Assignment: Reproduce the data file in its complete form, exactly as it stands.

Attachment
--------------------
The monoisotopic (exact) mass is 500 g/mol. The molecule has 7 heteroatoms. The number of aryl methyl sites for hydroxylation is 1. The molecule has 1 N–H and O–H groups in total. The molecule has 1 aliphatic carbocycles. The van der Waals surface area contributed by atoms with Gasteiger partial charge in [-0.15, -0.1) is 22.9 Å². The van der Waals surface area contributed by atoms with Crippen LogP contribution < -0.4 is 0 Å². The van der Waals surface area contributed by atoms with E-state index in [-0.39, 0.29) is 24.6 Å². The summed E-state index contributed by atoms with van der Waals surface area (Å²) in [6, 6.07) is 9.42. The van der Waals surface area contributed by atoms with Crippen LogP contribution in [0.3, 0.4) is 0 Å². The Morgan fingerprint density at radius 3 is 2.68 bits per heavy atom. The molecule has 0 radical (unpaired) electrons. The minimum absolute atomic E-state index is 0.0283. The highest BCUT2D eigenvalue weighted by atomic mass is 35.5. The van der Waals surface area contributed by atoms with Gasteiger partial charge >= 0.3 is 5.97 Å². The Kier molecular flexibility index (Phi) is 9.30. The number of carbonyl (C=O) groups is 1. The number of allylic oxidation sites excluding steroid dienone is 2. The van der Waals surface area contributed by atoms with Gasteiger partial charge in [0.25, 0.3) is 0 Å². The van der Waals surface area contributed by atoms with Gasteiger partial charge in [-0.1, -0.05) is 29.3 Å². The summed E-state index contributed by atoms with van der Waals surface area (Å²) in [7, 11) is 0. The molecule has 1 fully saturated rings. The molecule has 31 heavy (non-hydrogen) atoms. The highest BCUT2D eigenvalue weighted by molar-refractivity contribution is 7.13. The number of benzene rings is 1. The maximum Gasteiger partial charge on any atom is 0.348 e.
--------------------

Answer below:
The monoisotopic (exact) mass is 500 g/mol. The molecule has 7 heteroatoms. The number of aryl methyl sites for hydroxylation is 1. The molecule has 1 N–H and O–H groups in total. The molecule has 1 aliphatic carbocycles. The van der Waals surface area contributed by atoms with Gasteiger partial charge in [-0.15, -0.1) is 22.9 Å². The van der Waals surface area contributed by atoms with Crippen LogP contribution < -0.4 is 0 Å². The van der Waals surface area contributed by atoms with E-state index in [-0.39, 0.29) is 24.6 Å². The summed E-state index contributed by atoms with van der Waals surface area (Å²) in [6, 6.07) is 9.42. The van der Waals surface area contributed by atoms with Crippen LogP contribution in [0.3, 0.4) is 0 Å². The Morgan fingerprint density at radius 3 is 2.68 bits per heavy atom. The molecule has 0 radical (unpaired) electrons. The minimum absolute atomic E-state index is 0.0283. The highest BCUT2D eigenvalue weighted by atomic mass is 35.5. The van der Waals surface area contributed by atoms with Gasteiger partial charge >= 0.3 is 5.97 Å². The Kier molecular flexibility index (Phi) is 9.30. The number of carbonyl (C=O) groups is 1. The number of allylic oxidation sites excluding steroid dienone is 2. The van der Waals surface area contributed by atoms with Gasteiger partial charge in [0.25, 0.3) is 0 Å². The van der Waals surface area contributed by atoms with Gasteiger partial charge in [-0.1, -0.05) is 29.3 Å². The summed E-state index contributed by atoms with van der Waals surface area (Å²) in [7, 11) is 0. The molecule has 1 fully saturated rings. The molecule has 31 heavy (non-hydrogen) atoms. The highest BCUT2D eigenvalue weighted by molar-refractivity contribution is 7.13. The number of benzene rings is 1. The maximum Gasteiger partial charge on any atom is 0.348 e.